As you might remember the President said that one of the benefits of the tax reform bill he signed last December would be to allow the filing of taxes on a postcard. He didn’t say what the size of the postcard would be but he did promise that it would be very easy to complete.
Well, a draft copy of the Trump Administration’s proposed new 1040 income tax form was released this past week to the press.
Instead of the old 2-page form it is not to be a double-sided half page. OK, so that could be counted as a post card.
But exactly how do you fill in the blanks on this new form? Will it be the simplification the President promised?
Well, for small business owners the answer can be found in this description by Steve Rosenthal, senior fellow at the Urban-Brookings Tax Policy Center
But Steve Rosenthal, senior fellow at the nonpartisan think tank Urban-Brookings Tax Policy Center, has said, “Reporting business income on the new Form 1040 will be a mess.”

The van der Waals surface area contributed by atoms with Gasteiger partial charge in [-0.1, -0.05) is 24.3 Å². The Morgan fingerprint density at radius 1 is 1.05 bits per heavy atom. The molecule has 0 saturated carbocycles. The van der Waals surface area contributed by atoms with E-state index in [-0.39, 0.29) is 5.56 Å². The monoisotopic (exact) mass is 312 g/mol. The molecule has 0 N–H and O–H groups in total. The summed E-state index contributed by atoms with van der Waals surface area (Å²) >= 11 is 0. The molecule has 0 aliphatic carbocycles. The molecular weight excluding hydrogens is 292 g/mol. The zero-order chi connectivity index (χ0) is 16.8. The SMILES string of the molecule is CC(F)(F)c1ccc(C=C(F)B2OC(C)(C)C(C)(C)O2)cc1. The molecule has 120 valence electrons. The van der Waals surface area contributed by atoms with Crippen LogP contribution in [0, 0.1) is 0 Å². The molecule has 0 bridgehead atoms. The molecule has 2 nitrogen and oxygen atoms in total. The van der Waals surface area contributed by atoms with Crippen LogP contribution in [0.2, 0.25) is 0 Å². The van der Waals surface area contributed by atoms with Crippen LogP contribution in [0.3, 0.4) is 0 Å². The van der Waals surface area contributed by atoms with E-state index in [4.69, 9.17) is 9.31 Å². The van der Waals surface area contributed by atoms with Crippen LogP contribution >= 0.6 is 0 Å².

Here is Mr. Rosenthal’s description of what it will take for a small business to file that postcard form:
Pass-through businesses will have to file their profits and losses on a separate page, Schedule 1, after calculating those figures on yet another separate form, Schedule C. They’ll also have to wrap that business income into their total income on the new, shortened 1040. In addition, they’ll have to report their self-employment taxes on a different form, Schedule 4. On top of all that, taxpayers must separately report their business income that qualifies for a 20 percent deduction, as well as non-qualified business income — line 9 of the new 1040 refers to separate instructions. As a result, a taxpayer will need to separately calculate both qualified and non-qualified business income.
Clearly, the tax filing process will be more complex and confusing. There is no simplification as promised. And be ready for tax preparers to spend more time, and your money, completing all the paperwork required.
However, the President can claim that he fulfilled his promise that a tax return can be filed on a postcard even if it is 5” X 8”.
But wait. When was the last time you actually mailed in your tax return?